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Did a Hole in One Help the T-Bones?

09/25/2008 9:23 AM -
            Kansas City had to be the biggest underdog to prevail in postseason playoffs. Fargo, ND is a perennial contender, and the RedHawks’ 62-34 regular season record stamped Doug Simunic’s club once more. Gary, IN had been in the Northern League finals the last three seasons, winning two of the three.
 
            Guess what? The T-Bones swept Fargo, taking the last game on the road, then after losing the series opener at home, swept three in a row including both games in Gary although All-Star closer David Trahan gave up three runs in the bottom of the ninth before squirming his way to a 5-3 win in the clincher.
 
            Owner John Ehlert gets my MVP vote. The day of Game 2 of the title series, he registered the first hole in one of about a 20-year career, then in the grand golfing tradition bought a drink for everyone. This was everyone at Community America Ballpark, mind you, and the fourth inning gesture to the crowd of 1,252  just may have inspired the T-Bones, who were down a game and trailing 7-1.
 
            Within two innings, Craig Hurba and Bo Hart had clubbed grand slams, with Hart’s blow giving Kansas City an 11-7 lead. They won 12-7, and never trailed again in any game. This is the same Bo Hart, by the way,  who was an overnight sensation in St. Louis in 2003 when the 5-foot-11 second baseman came up from Memphis for his first big-league opportunity, and had multi-hit games in seven of his first eight games.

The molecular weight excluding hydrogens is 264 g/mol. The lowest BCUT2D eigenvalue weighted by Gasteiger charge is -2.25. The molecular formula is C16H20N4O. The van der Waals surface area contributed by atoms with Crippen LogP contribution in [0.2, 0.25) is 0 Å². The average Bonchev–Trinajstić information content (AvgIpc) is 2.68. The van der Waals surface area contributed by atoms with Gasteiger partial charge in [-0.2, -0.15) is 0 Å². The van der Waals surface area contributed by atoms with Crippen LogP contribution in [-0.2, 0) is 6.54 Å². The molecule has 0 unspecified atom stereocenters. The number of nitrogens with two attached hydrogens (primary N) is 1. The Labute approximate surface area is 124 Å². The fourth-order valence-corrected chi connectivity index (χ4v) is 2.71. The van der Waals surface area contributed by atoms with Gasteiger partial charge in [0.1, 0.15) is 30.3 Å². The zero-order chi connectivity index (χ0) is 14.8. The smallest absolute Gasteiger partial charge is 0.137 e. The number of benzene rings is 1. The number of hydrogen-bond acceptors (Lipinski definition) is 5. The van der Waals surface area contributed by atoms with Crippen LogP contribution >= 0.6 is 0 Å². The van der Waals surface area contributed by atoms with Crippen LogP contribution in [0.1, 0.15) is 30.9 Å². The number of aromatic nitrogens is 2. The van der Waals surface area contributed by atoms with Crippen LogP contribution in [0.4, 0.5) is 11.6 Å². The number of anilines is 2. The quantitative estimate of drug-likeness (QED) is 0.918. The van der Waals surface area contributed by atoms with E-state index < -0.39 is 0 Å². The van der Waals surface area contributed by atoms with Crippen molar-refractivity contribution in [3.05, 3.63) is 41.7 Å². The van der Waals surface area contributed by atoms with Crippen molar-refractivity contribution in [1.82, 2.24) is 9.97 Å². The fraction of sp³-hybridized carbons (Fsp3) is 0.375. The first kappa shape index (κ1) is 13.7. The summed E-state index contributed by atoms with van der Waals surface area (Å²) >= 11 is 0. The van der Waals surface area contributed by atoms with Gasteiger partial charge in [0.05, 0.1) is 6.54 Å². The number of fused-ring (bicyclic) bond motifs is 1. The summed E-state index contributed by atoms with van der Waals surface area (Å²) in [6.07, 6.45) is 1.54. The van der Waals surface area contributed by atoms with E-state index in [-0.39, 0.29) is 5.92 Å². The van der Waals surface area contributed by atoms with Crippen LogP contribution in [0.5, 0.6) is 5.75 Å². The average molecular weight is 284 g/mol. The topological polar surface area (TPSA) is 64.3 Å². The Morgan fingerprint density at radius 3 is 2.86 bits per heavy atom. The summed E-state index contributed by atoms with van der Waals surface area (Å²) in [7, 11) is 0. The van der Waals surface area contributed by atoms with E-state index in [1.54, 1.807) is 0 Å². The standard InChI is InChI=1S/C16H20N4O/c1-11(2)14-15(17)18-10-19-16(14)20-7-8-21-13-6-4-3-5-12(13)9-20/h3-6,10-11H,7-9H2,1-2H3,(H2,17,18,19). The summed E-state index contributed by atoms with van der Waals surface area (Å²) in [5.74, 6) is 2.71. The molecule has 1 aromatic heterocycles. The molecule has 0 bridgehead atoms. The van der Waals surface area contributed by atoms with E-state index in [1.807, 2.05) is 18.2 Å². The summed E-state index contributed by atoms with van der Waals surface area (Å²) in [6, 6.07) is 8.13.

Ehlert’s generosity is not likely to soon be forgotten, and this is a team that already is one of the most beloved in the Indy game, averaging 5,850 fans per game all season.
 
             (This is an excerpt from the column Bob Wirz writes on Independent Baseball. Fans may subscribe at www.WirzandAssociates.com, order his newest book, The Independent Minor Leagues: 2007 Season in Review, enjoy his blogs (www.IndyBaseballChatter.com and www.IndependentBaseballClassifieds.com ) or comment to RWirz@aol.com. The authorhas 16 years of major league baseball public relations experience with Kansas City and as spokesman for two Commissioners and lives in Stratford, CT.)